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No, the sequoia at St. Luke’s in Downtown Boise is not dying

How Boise's giant sequoia will be moved

David Cox, a tree expert with Environmental Design, a nationally noted tree moving company, explains how crews will move Boise's iconic sequoia tree, the largest in the state. The tree is in the way of the St. Luke's expansion project. It will mov
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David Cox, a tree expert with Environmental Design, a nationally noted tree moving company, explains how crews will move Boise's iconic sequoia tree, the largest in the state. The tree is in the way of the St. Luke's expansion project. It will mov

The appearance of the iconic Pittenger sequoia at St. Luke’s — a little brown and shaggy these days — has been concerning neighbors and tree lovers, including many who have posted on the North End Facebook page.

But tree expert David Cox, co-founder of Environmental Design, Inc. said the tree’s brownish appearance is normal.

“This is a common occurrence and is perhaps particularly darker this year because the winter winds and weather were harsher and there are more eyes on the tree than usual. I am confident the tree is in good health,” he said.

The century-old tree has been in the public eye because of St. Luke’s plans to move it to nearby Fort Boise Park to make room for the hospital’s upcoming expansion.

The move, initially planned for May, will likely take place in June. Anita Kissee Wilder, St. Luke’s public relations manager, said the hospital is coordinating the move to coincide with transportation improvements in the area to minimize the effects on the surrounding neighborhood.

Environmental Design Inc., which specializes in moving large trees, will handle the move.

The process to move the tree, notable as the largest known sequoia in the state according to Idaho’s Champion Big Tree List managed by the University of Idaho, began in the fall of 2016.

Crews dug a trench around the tree and pruned its roots back to a 20- to 25-foot radius. They installed a barrier to “ball” the roots and began a specialized watering plan to help the roots heal in preparation for the move.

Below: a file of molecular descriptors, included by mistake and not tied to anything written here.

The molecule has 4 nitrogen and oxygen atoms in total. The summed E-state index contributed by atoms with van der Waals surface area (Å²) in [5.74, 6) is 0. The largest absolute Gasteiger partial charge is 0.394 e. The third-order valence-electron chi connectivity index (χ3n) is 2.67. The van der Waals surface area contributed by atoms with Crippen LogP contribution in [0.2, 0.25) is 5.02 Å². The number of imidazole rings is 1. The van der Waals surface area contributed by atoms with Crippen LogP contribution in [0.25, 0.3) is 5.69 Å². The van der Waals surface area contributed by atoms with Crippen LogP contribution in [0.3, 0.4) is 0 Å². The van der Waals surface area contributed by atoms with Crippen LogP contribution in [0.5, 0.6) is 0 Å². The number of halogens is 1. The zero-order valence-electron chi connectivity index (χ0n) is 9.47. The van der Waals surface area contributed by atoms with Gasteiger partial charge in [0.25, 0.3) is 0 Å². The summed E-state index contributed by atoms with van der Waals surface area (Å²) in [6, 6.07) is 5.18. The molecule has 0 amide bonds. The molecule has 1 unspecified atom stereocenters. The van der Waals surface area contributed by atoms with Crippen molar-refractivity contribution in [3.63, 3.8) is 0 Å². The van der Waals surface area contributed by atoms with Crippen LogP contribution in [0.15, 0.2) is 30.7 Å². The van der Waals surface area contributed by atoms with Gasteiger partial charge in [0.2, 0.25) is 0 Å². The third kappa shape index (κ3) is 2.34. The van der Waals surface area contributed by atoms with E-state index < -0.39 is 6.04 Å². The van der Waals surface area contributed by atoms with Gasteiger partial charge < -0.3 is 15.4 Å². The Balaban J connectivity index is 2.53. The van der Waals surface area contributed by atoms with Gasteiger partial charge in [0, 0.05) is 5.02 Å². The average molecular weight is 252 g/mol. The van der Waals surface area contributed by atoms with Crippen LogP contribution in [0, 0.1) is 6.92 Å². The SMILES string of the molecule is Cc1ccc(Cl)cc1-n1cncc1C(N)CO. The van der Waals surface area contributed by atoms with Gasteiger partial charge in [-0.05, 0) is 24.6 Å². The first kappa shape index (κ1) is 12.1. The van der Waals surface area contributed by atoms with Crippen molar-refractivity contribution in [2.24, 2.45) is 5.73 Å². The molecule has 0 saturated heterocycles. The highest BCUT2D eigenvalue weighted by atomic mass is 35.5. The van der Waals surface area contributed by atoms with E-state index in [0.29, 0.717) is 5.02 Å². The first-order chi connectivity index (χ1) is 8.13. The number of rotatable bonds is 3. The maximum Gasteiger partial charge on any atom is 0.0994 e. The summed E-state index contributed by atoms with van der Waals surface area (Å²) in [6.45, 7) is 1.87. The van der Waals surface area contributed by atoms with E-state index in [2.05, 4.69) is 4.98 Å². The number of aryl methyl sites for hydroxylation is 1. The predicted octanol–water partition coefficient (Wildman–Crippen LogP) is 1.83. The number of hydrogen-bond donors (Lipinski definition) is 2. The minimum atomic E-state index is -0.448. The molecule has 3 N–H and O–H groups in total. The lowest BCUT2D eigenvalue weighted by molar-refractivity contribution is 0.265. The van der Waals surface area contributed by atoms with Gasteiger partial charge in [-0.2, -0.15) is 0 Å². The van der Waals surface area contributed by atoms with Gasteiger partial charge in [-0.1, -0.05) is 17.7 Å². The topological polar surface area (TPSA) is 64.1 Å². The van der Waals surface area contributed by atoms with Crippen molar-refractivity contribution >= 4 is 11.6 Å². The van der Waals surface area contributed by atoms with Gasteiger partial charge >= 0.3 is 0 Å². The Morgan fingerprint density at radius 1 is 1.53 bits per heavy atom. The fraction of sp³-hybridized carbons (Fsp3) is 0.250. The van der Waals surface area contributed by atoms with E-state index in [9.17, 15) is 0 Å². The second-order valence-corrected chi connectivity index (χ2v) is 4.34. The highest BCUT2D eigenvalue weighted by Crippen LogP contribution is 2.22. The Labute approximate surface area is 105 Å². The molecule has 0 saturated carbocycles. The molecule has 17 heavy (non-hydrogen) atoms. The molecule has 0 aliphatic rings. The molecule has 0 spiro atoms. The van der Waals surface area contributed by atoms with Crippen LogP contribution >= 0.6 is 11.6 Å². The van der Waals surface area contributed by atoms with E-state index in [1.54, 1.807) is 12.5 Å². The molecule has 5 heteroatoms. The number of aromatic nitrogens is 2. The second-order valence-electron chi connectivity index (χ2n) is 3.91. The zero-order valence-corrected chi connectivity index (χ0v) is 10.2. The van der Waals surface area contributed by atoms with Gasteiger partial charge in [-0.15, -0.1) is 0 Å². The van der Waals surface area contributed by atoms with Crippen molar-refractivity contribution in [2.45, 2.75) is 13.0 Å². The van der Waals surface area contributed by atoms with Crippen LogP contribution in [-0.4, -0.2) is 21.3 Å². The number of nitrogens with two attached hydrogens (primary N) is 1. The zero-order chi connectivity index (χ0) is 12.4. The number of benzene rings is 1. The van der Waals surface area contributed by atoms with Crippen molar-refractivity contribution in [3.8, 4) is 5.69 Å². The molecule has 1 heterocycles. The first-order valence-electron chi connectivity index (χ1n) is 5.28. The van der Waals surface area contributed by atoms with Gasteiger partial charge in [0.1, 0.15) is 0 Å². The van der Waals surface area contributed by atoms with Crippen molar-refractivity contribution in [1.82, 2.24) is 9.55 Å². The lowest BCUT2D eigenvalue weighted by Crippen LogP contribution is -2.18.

But how do you move something that big?

Environmental Design invented a technique that involves building a steel platform to go under the tree once its roots are contained. Then, inflatable tubes “like giant hot dogs” are slid under the platform. The tubes are inflated and the tree rises straight up, some 5 or 6 feet in the air, not unlike a wedding cake on a plate, said Cox.

As the platform moves, hauled by a back hoe, tubes in front are deflated. They’re then placed under the back end of the platform and reinflated. In this way, the platform rolls forward. The process is similar to that used to launch ships, said Cox.

The hospital will pay around $300,000 to move and care for the tree.

Once it’s moved, the tree will become property of the city.

A long and storied history

The tree is known as the Pittenger sequoia because its location was once the estate of Fred and Alice Pittenger, prominent Boiseans. The sequoia grew from a small cutting given to Fred Pittenger by the conservationist Emil Grandjean, one of Idaho’s first foresters, around 1912. The family gardener planted the cutting next to the Pittengers’ home.

Alice, a doctor who founded Camp Alice Pittenger, a Girl Scout camp still in operation in McCall, and the Children’s Home in Boise, died in 1953. Fred, also a doctor who served as Idaho surgeon general, died in 1964. New owners moved their house to Caldwell. The sequoia stayed behind.

The tree became a holiday attraction in the 1980s after the hospital began the tradition of stringing it with thousands of Christmas lights. Unfortunately, the decorations took a toll on the health of the tree. St. Luke’s consulted with horticulturists, removed the asphalt from around the sequoia’s trunk and stopped decorating it.

Eventually, tree experts were able to revitalize the tree by removing 11 feet from the top and bending a “leader” branch up to replace the treetop. The cure worked, though it did give the tree its distinctive Prussian helmet shape. The new tip is 15 feet and grew 4 inches this year.

Sequoias, more suited to regions such as Northern California, are relatively rare in the area. The Pittenger sequoia does have a local cousin, growing on the grounds of North Junior High at Fort and 13th streets.

The Statesman included the sequoia in its book “150 Boise Icons,” published in 2013 to mark Boise’s sesquicentennial.

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